Friday, March 19, 2010

Common pH buffers and recommendations

Buffer helps to maintain constant pH. Buffer solutions are widely used in microfluidic experiments. The main functions of a buffer are (i) to set the solution pH, and (ii) to stabilize the solution chemistry by maintaining pH and conductivity during and between experiments. Persat and et al. 2009, present a list of common buffers with their molecular formulas, pKa’s, temperature dependences, valences, electrophoretic mobilities, and other relevant properties.

In microchip electrokinetic experiments, pH and ionic strength affect most major aspects of system performance including separation efficiency and migration times, binding constants, Joule heating, biomolecular adsorption characteristics, power requirements, and overall reproducibility of the assay. For example, a pH change of 2 units and 100 fold factor in ionic strength can each change zeta potential (and electroosmotic mobility) by approximately two folds (e.g. for the case of silica between pH 6 and 8, and 1 mMto 100 mM ionic strength).

Which buffer?
The first step is the selection of pH, which is typically entirely driven by the application. For example, Tris hydrochloride buffer at pH = 8.0 is excellent for yield and specificity in polymerase chain reaction; however, an electroosmotic pump device may benefit from the 9.2 pH of a borate buffer, despite the typical problems with borate in biochemical studies. 

Other concerns include temperature dependence, solubility, availability, cost, cross-reactions, etc. For example, the organic propionic acid has low solubility but its pKa is less sensitive to temperature changes than, say, Tris.

The second step is determining ionic strength of the electrolyte which at least in part determines Debye length, zeta potential, surface charge density, and conductivity among other key parameters. Designing for both specified pH and ionic strength typically requires computational tools. The most straightforward design approach is to fix weak electrolyte identity (given pH needs), then simultaneously and proportionally vary both weak electrolyte total concentration and titrant concentration (although this is just approximate).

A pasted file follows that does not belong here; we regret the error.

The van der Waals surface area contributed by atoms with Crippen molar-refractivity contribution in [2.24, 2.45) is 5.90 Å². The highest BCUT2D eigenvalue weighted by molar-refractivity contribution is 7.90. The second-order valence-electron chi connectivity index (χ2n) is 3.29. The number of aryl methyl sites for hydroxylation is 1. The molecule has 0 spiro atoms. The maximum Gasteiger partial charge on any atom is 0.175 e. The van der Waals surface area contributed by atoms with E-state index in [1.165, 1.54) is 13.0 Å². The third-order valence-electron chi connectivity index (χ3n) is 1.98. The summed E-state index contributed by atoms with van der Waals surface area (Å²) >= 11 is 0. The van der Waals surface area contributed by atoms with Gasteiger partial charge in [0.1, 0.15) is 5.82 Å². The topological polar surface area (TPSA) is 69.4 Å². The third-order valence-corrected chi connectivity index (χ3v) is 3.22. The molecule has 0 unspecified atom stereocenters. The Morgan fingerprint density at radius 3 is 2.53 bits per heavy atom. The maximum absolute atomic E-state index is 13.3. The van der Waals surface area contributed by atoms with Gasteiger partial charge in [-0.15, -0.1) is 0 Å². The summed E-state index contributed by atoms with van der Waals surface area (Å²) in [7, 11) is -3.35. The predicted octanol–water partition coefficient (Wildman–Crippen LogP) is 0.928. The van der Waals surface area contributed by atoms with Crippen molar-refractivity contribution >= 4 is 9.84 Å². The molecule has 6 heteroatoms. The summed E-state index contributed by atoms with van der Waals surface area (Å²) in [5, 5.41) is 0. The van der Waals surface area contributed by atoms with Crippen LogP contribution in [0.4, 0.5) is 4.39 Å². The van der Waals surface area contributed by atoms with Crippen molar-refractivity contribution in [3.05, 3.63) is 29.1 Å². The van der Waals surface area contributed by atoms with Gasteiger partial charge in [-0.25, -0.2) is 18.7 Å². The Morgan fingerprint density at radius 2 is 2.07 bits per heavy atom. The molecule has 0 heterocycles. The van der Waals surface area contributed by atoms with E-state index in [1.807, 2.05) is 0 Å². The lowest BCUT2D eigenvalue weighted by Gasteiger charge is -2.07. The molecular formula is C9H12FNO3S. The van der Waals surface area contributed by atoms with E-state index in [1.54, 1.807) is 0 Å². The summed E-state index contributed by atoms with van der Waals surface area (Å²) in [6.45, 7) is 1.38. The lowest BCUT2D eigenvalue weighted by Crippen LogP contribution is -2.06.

For example, the online tool by Beynon and Easter allows for specification of both ionic strength and pH given a weak electrolyte. The results can then be checked for buffer capacity, temperature dependence, etc. A second way of setting ionic strength is to add a socalled ‘‘neutral salt’’ such as KCl or NaCl. This allows for quick hand calculations, but such are again only approximate since ionic strength affects pKa . Also, the resulting buffer has less buffering capacity than, say, a weak electrolyte buffer and titrated with a strong electrolyte with equal ionic strength. Specifying both conductivity and pH is even more complex and typically always requires iteration since ionic strength affects both pKa  and electrophoretic mobility.

Important advice in buffer preparation: 
Prepare your own buffers. Many chemical suppliers offer premade buffer stock solutions such as Tris acetate EDTA (TAE) for agarose gel electrophoresis, Tris borate EDTA for polyacrylamide and agarose gel electrophoresis, phosphate buffered saline for cell culture, Tris hydrochloride for polymerase chain reaction, Tris glycine for SDS page, etc.

We do not advise using premade buffers for quantitative microchip electrokinetics work for reasons including: (i) premade buffers often contain additives and preservatives (e.g., EDTA, SDS, salts); (ii) the experimentalist does not have full control of pH and ionic strength; (iii) the manufacturer does not always provide exact content; (iv) the name of the buffer can be misleading (e.g., typical Tris EDTA buffer (TE) contains chloride ions); and (v) these buffers are not always cheap.

We advise preparation of buffers by hand starting from solid crystals or pure liquid electrolytes of (at least) reagent grade.